As the din rose at Purcell Pavilion on Saturday, Jabari Parker’s eyes widened and locked in on the action. Notre Dame concocted a fervent second-half rally, and Duke was trying to smother it, each possession overflowing with intrigue. The Blue Devils’ lodestar freshman bent forward intently in a defensive stance. It was precisely what one might hope to see from Parker in the moment.
Except that one also would hope to see Parker in the game.
He most decidedly was not, packed among teammates on the sideline during the most critical moments of his first ACC contest ever. Parker sat the final three and a half minutes of what became a 79-77 loss for Duke, and immediately the question became what would become of him. How would a player who has had so very few bad nights process the worst one of his nascent college career, not to mention the benching that punctuated it?
Per the guy who did the benching, Parker processes it by suiting up for Georgia Tech on Tuesday. “It’s not sitting in the last three minutes of the game – he had a bad game,” Duke coach Mike Krzyzewski said Monday on the ACC coaches’ teleconference. “Any player who’s having a bad game, during that time, you’re going to put in players who are having a better game and have them in the game. He’s a human being. A great pitcher who has a 1.80 ERA sometimes gets hit for nine runs in a game, and he’s not in at the end of a game. How does he process it – the next time he starts, he tries to be the 1.80 ERA guy.”
Parker left the building without a word on Saturday, so his own answer will arrive via his performance and then whatever interviews follow in the comfort of the home locker room at Cameron Indoor Stadium. It is worth noting that Parker is in the most mini of mini-slumps, recording season-low scoring outputs in two consecutive games: First 12 points against Elon on Dec. 31, then the seven points on 2-of-10 shooting against the Irish on Saturday.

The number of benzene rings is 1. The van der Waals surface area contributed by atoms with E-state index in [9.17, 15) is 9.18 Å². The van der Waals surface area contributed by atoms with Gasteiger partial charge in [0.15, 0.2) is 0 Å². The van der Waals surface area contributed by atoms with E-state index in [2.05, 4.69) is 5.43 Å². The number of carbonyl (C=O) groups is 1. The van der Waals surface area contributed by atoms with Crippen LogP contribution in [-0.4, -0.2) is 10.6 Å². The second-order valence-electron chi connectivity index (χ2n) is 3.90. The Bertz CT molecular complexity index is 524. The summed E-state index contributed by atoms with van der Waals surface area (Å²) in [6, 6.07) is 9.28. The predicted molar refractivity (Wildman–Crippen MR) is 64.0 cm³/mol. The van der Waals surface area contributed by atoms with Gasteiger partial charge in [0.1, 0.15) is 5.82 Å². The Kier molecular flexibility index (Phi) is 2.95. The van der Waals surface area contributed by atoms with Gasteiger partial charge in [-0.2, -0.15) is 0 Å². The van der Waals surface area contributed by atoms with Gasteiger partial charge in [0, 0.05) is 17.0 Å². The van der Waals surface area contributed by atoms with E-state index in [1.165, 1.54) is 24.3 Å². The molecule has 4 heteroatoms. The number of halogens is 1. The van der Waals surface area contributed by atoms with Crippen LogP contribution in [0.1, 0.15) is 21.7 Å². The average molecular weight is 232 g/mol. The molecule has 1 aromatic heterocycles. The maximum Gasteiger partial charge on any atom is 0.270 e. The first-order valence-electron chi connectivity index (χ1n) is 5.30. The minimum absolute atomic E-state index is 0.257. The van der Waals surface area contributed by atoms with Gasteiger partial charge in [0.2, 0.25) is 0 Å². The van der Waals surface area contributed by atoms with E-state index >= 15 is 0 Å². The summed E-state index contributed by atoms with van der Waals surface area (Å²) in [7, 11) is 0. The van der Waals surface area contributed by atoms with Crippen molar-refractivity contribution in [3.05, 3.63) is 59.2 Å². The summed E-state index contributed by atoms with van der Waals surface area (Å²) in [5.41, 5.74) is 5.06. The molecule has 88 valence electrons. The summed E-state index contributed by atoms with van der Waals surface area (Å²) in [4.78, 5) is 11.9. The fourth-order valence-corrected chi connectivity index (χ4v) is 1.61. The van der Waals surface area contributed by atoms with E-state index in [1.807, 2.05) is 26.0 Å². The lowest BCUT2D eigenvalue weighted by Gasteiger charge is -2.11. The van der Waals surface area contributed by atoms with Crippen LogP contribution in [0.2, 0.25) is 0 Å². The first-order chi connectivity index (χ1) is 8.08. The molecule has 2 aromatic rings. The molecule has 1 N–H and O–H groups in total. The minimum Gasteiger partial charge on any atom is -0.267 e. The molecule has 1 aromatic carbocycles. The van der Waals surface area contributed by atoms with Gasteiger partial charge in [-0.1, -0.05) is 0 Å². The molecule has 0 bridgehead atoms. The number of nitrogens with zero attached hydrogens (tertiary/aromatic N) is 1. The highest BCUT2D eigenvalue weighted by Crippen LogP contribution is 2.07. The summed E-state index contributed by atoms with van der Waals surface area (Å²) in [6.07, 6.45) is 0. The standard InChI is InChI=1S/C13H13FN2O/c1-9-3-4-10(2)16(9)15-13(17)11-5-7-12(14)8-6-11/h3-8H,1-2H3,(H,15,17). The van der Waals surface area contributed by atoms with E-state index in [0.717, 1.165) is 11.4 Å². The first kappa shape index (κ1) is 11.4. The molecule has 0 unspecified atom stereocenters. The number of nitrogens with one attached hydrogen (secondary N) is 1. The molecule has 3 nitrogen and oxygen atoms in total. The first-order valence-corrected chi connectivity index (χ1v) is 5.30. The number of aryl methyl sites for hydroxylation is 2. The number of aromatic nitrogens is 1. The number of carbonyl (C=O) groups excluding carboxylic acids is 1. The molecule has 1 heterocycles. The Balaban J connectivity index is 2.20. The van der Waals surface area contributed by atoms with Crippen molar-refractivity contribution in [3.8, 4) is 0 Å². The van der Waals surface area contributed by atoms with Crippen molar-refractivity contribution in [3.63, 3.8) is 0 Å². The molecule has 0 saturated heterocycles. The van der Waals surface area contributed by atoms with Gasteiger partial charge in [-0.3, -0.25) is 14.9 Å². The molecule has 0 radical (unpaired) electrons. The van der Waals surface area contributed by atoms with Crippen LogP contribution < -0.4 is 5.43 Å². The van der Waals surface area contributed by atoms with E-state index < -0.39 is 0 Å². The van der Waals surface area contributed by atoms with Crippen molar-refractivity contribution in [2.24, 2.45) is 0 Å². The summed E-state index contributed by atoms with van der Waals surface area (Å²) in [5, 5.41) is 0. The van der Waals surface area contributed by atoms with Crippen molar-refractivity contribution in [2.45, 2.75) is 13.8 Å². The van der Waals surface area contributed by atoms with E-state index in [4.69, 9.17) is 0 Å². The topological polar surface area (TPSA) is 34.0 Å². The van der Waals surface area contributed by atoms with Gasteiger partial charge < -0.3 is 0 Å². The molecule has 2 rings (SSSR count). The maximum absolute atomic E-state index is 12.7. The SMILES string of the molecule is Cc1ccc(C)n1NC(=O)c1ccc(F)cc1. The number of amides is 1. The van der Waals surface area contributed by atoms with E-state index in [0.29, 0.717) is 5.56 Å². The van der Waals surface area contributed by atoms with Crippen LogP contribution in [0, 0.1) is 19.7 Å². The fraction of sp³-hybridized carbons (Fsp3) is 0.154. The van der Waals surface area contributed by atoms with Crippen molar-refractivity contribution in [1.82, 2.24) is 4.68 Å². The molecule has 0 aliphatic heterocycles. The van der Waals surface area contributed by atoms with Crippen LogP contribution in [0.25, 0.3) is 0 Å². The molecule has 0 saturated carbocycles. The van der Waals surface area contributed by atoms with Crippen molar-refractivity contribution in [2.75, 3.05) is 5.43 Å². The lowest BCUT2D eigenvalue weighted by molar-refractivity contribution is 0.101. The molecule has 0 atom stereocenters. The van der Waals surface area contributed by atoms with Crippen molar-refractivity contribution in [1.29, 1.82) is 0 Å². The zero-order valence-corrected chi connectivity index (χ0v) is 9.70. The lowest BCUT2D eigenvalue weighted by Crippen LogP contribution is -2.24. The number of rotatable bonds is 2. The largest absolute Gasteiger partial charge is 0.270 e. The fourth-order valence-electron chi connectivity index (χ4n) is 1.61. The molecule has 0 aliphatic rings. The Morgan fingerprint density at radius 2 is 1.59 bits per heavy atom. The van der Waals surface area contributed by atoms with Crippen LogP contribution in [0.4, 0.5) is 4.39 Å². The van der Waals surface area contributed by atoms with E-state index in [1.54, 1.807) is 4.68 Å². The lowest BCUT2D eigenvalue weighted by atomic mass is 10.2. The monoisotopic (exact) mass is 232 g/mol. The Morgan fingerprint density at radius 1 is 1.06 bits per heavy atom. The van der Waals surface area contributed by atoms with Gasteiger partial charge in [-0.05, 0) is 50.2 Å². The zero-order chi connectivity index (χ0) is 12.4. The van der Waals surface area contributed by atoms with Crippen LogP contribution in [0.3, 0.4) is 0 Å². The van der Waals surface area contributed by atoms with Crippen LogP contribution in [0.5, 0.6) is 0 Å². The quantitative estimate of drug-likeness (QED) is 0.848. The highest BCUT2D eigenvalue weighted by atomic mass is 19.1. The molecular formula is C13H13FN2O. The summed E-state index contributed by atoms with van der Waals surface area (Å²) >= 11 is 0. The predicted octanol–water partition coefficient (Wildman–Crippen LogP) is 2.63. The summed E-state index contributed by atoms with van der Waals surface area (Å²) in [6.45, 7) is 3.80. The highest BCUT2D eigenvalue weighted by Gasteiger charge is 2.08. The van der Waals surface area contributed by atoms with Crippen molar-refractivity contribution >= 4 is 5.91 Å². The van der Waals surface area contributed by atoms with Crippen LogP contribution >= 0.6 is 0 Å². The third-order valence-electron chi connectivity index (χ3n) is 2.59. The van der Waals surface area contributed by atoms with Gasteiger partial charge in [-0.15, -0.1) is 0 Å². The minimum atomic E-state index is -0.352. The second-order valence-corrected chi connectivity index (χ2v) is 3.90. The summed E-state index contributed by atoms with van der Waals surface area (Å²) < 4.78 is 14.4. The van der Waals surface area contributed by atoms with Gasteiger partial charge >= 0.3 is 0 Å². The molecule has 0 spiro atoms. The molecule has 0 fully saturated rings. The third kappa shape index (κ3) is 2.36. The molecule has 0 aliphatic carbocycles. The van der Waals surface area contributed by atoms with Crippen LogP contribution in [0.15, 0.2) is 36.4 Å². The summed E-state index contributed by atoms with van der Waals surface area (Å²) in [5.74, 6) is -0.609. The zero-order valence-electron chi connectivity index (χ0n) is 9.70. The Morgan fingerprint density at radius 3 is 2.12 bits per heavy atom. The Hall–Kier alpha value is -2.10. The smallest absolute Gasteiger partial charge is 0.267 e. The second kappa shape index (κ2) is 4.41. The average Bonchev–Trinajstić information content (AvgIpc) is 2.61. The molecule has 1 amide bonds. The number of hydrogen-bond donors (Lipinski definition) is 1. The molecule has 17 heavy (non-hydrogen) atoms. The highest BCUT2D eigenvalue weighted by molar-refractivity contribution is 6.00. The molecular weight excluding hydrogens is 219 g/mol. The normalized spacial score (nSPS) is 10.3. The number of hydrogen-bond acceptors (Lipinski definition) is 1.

It is also worth noting that Saturday was the first game of his college career that Parker did not score in double figures. It’s reaching to suggest a supremely talented freshman “needed” a knock-down game for a useful dose of humility, or at least it is with this supremely talented freshman. Parker has the usual healthy ego for a great player. But outside observers suggest few similarly gifted freshmen in this situation are equipped better to handle adversity.
“He always had a calm demeanor,” Notre Dame coach Mike Brey said as his team prepared for Parker and the Blue Devils. “But even with all this heat thrown at him right way, and everybody watching, I am so impressed with his poise and calm, with all the expectations and everybody watching every little move. He’s a freakish talent. Always has been. None of the basketball stuff surprises me. He has the body to do it right away, and he has the skill. But he’s handling his business like a 22-year-old senior who’s played 100 college games. That’s what is so impressive.”
Parker will process it well because he innately can. As for actual on-court production, Duke surely would benefit from more work on the low block instead of settling for face-up jump shots. Notre Dame didn’t write the book on how to limit Parker, really; the Irish just aimed to crowd Parker when he received the ball and make him feel or see two bodies as opposed to being liberated to go one-on-one. Presumably, it’s something other teams have tried and will try again and nothing Parker hasn’t seen before. The benching was another matter. Maybe even the bad day, too. Where Parker goes from there is a key, but not necessarily a question. “No one plays well all the time," Krzyzewski said. "The fact that somebody can play well most of the time is what separates you. This was one of times he didn’t play well, and hopefully those are kept at a minimum.”